DCSIMG

Supertanker simulator centre opens in Glasgow

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  • by ALASTAIR DALTON
 

SUPERTANKER officers will be taught how to steer clear of icebergs and navigate the world’s most challenging ports using a state-of-the-art simulator opened in Glasgow today by Teekay Shipping.

The move by one of the world’s largest liquid gas shipping firms is aimed at maintaining such tankers’ “spotless” safety record as its £8 billion fleet nearly doubles in size over the next six years to meet rocketing global demand.

The simulator is a mock-up of the bridge of a tanker, which can display a variety of sea conditions and the entrances to harbours such as New York and Sydney.

Teekay said it would be used to train some 200 seafarers a year, which is projected to double by 2020 when it expects to have increased its 34 vessels to nearly 60.

The current fleet, which is run from Glasgow, is large enough to supply nearly one third of the UK’s energy demand.

Teekay Shipping (Glasgow) managing director John Adams said the centre was also expected to provide a significant boost to the Glasgow’s economy, since the officers from across the world undergoing some two weeks’ training earn up to £100,000 a year.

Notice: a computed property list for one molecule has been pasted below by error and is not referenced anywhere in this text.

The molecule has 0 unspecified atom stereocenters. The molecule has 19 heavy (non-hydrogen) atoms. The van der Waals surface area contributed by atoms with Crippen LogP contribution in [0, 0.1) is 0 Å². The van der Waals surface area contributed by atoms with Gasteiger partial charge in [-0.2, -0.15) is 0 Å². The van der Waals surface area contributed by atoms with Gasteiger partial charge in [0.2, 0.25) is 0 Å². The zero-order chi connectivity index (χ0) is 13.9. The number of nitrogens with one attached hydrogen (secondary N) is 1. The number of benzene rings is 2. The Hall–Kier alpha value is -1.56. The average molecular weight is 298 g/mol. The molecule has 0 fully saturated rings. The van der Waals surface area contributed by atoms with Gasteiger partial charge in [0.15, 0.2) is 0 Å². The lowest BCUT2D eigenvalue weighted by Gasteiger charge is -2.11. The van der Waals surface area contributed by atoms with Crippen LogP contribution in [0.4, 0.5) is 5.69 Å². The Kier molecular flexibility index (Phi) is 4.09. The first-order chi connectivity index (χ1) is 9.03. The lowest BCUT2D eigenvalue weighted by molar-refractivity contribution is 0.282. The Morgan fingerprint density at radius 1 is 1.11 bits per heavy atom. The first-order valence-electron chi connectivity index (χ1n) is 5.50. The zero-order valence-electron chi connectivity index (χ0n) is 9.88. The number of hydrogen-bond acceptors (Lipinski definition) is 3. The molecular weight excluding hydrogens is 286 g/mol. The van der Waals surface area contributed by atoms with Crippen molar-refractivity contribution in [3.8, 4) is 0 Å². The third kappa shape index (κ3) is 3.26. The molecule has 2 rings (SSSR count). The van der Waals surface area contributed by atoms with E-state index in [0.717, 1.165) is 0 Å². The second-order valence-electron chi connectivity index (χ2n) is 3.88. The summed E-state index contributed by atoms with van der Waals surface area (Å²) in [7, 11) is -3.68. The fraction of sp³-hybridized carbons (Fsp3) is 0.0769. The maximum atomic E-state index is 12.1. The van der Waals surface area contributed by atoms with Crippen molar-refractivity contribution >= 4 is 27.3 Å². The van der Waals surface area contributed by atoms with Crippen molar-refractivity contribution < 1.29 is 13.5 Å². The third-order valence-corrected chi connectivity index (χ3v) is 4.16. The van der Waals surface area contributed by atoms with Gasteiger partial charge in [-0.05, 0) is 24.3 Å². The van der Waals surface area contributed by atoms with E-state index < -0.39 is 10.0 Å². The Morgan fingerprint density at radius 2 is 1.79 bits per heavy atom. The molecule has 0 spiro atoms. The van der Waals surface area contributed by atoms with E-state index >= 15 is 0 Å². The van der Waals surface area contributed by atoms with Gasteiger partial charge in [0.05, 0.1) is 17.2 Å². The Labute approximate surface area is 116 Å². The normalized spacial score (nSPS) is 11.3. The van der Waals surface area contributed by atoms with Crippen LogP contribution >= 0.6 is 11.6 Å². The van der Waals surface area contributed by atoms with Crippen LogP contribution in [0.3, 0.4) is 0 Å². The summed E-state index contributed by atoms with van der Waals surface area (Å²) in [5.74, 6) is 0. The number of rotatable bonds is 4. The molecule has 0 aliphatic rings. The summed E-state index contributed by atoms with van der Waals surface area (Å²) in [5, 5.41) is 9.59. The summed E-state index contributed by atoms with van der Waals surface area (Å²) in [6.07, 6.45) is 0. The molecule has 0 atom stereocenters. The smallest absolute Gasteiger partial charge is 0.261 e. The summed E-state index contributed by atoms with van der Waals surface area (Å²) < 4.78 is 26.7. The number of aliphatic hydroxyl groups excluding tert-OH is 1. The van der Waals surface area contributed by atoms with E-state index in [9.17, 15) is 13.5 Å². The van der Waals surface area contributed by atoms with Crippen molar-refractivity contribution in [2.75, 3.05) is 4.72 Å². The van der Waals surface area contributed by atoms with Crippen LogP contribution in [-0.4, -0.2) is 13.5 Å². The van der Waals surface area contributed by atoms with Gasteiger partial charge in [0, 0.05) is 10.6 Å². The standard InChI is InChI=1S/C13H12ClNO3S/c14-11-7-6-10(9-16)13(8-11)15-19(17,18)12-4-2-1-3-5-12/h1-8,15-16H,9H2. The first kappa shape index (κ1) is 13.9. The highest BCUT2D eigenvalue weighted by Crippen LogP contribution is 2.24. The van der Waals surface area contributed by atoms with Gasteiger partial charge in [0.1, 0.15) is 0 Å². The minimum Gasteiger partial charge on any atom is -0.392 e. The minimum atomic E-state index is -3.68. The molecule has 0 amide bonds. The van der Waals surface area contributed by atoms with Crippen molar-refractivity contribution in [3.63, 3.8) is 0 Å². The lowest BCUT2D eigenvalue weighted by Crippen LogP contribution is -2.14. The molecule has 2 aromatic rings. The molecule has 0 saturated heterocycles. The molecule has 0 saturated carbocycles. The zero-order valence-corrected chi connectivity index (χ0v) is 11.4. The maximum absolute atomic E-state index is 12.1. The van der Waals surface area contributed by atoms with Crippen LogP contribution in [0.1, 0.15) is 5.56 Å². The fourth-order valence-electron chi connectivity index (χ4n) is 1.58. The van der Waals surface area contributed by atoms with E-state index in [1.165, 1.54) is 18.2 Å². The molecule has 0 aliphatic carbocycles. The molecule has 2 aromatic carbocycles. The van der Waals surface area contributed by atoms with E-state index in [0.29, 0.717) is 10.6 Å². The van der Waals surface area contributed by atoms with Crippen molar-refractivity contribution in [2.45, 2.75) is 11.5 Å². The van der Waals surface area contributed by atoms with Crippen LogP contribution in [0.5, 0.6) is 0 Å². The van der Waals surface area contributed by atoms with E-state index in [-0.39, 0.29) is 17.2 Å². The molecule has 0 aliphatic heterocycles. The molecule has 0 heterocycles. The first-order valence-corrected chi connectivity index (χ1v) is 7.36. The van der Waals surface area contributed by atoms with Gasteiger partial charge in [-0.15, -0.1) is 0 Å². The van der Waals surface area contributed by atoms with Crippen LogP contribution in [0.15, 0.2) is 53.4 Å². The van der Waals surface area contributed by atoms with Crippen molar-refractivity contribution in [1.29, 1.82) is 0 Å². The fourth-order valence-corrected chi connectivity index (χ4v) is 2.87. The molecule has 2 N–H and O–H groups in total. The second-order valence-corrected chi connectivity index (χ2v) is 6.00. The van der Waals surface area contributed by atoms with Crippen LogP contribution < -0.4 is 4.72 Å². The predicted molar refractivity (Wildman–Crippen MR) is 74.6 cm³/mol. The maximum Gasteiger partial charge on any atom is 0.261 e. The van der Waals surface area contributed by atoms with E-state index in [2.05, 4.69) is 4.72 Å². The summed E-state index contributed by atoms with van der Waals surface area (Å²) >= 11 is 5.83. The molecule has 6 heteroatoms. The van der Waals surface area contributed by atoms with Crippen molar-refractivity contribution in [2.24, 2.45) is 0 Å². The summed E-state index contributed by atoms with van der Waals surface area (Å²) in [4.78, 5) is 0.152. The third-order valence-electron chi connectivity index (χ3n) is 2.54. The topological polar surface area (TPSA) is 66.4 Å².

The base also employs nearly 100 people, 60 of whom work on gas.

David Glendinning, president of Vancouver-based Teekay Gas Services, who opened the centre in Finnieston, said the firm would continue to grow because gas was clean, plentiful, and cheaper and greener than oil.

However, he warned that growth depended on the industry maintaining its “spotless” safety record, so rigorous training was vital.

He said: “We are just now entering the golden age of gas - the global energy of the future.

“We are excited about our future growth opportunities, and ensuring we have an ongoing supply of highly trained seafarers is critical to that success.”

Andrew Clifton, head of the Society of International

Gas Terminal and Tanker Operators, said public confidence in safety was essential.

He said: “The simulator creates highly-realistic circumstances which provides a risk-free alternative to real-life training.”

Mr Clifton said there had been no deaths and no such tanker had spilled its cargo, which he described as a “completely unprecedented” safety record.

Nautilus, the main seafarers’ union, welcomed the simulator, but said more of the staff being trained there should be recruited in Britain.

Its spokesman said: “The UK Government has been warned the UK will face a shortage of as many as 5,000 deck and engineer officers by 2021.

“So, while we warmly welcome Teekay’s investment in infrastructure, we hope it will be matching it with investment in people – and recruiting a new generation of British seafarers at these facilities.”

Scottish Enterprise chief executive Lena Wilson said: “This move will further boost our reputation as a leader in cargo operations and navigation.”

 

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